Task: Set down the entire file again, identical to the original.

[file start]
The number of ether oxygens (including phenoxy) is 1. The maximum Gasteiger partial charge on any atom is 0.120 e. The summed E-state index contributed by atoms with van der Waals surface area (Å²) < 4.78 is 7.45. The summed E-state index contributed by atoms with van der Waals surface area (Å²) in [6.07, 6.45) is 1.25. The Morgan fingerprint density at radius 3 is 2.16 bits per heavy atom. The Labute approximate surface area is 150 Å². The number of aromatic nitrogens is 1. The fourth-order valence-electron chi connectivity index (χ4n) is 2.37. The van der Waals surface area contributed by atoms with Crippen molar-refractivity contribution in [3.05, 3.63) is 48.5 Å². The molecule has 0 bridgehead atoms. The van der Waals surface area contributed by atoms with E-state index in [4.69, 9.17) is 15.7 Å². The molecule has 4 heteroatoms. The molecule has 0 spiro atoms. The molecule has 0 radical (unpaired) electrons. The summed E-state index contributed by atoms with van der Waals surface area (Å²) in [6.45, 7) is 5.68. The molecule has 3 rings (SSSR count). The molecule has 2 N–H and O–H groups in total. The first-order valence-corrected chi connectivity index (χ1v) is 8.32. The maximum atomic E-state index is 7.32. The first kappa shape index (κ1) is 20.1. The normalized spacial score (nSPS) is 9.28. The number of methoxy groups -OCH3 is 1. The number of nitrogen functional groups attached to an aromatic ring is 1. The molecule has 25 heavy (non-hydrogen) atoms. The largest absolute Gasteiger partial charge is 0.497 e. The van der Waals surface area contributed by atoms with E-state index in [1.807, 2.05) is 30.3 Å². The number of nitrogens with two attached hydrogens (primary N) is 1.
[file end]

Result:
The number of ether oxygens (including phenoxy) is 1. The maximum Gasteiger partial charge on any atom is 0.120 e. The summed E-state index contributed by atoms with van der Waals surface area (Å²) < 4.78 is 7.45. The summed E-state index contributed by atoms with van der Waals surface area (Å²) in [6.07, 6.45) is 1.25. The Morgan fingerprint density at radius 3 is 2.16 bits per heavy atom. The Labute approximate surface area is 150 Å². The number of aromatic nitrogens is 1. The fourth-order valence-electron chi connectivity index (χ4n) is 2.37. The van der Waals surface area contributed by atoms with Crippen molar-refractivity contribution in [3.05, 3.63) is 48.5 Å². The molecule has 0 bridgehead atoms. The van der Waals surface area contributed by atoms with E-state index in [4.69, 9.17) is 15.7 Å². The molecule has 4 heteroatoms. The molecule has 0 spiro atoms. The molecule has 0 radical (unpaired) electrons. The summed E-state index contributed by atoms with van der Waals surface area (Å²) in [6.45, 7) is 5.68. The molecule has 3 rings (SSSR count). The molecule has 2 N–H and O–H groups in total. The first-order valence-corrected chi connectivity index (χ1v) is 8.32. The maximum atomic E-state index is 7.32. The first kappa shape index (κ1) is 20.1. The normalized spacial score (nSPS) is 9.28. The number of methoxy groups -OCH3 is 1. The number of nitrogen functional groups attached to an aromatic ring is 1. The molecule has 25 heavy (non-hydrogen) atoms. The largest absolute Gasteiger partial charge is 0.497 e. The van der Waals surface area contributed by atoms with E-state index in [1.807, 2.05) is 30.3 Å². The number of nitrogens with two attached hydrogens (primary N) is 1.